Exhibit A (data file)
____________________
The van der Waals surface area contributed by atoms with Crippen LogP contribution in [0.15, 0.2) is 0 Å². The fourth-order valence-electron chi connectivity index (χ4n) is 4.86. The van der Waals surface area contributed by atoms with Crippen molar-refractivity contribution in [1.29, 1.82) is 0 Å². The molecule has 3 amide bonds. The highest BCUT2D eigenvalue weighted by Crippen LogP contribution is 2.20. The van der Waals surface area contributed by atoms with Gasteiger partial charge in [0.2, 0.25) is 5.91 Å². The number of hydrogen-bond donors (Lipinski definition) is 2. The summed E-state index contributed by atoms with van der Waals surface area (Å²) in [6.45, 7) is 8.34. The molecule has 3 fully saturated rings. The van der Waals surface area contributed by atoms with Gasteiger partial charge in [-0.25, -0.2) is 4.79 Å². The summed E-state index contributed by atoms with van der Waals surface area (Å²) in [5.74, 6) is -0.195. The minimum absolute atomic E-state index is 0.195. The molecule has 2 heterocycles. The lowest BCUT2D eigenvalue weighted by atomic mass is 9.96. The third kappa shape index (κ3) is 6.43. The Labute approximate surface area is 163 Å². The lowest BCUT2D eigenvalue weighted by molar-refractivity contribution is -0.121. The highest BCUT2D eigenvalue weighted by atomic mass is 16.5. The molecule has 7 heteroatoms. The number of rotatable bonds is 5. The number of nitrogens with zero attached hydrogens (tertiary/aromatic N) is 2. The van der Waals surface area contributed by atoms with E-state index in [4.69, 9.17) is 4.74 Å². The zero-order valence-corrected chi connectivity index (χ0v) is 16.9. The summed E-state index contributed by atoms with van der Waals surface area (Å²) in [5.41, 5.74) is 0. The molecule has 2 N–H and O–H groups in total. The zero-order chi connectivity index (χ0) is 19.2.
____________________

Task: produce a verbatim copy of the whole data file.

The van der Waals surface area contributed by atoms with Crippen LogP contribution in [0.15, 0.2) is 0 Å². The fourth-order valence-electron chi connectivity index (χ4n) is 4.86. The van der Waals surface area contributed by atoms with Crippen molar-refractivity contribution in [1.29, 1.82) is 0 Å². The molecule has 3 amide bonds. The highest BCUT2D eigenvalue weighted by Crippen LogP contribution is 2.20. The van der Waals surface area contributed by atoms with Gasteiger partial charge in [0.2, 0.25) is 5.91 Å². The number of hydrogen-bond donors (Lipinski definition) is 2. The summed E-state index contributed by atoms with van der Waals surface area (Å²) in [6.45, 7) is 8.34. The molecule has 3 fully saturated rings. The van der Waals surface area contributed by atoms with Gasteiger partial charge in [-0.25, -0.2) is 4.79 Å². The summed E-state index contributed by atoms with van der Waals surface area (Å²) in [5.74, 6) is -0.195. The minimum absolute atomic E-state index is 0.195. The molecule has 2 heterocycles. The lowest BCUT2D eigenvalue weighted by atomic mass is 9.96. The third kappa shape index (κ3) is 6.43. The Labute approximate surface area is 163 Å². The lowest BCUT2D eigenvalue weighted by molar-refractivity contribution is -0.121. The highest BCUT2D eigenvalue weighted by atomic mass is 16.5. The molecule has 7 heteroatoms. The number of rotatable bonds is 5. The number of nitrogens with zero attached hydrogens (tertiary/aromatic N) is 2. The van der Waals surface area contributed by atoms with E-state index in [4.69, 9.17) is 4.74 Å². The zero-order valence-corrected chi connectivity index (χ0v) is 16.9. The summed E-state index contributed by atoms with van der Waals surface area (Å²) in [5.41, 5.74) is 0. The molecule has 2 N–H and O–H groups in total. The zero-order chi connectivity index (χ0) is 19.2.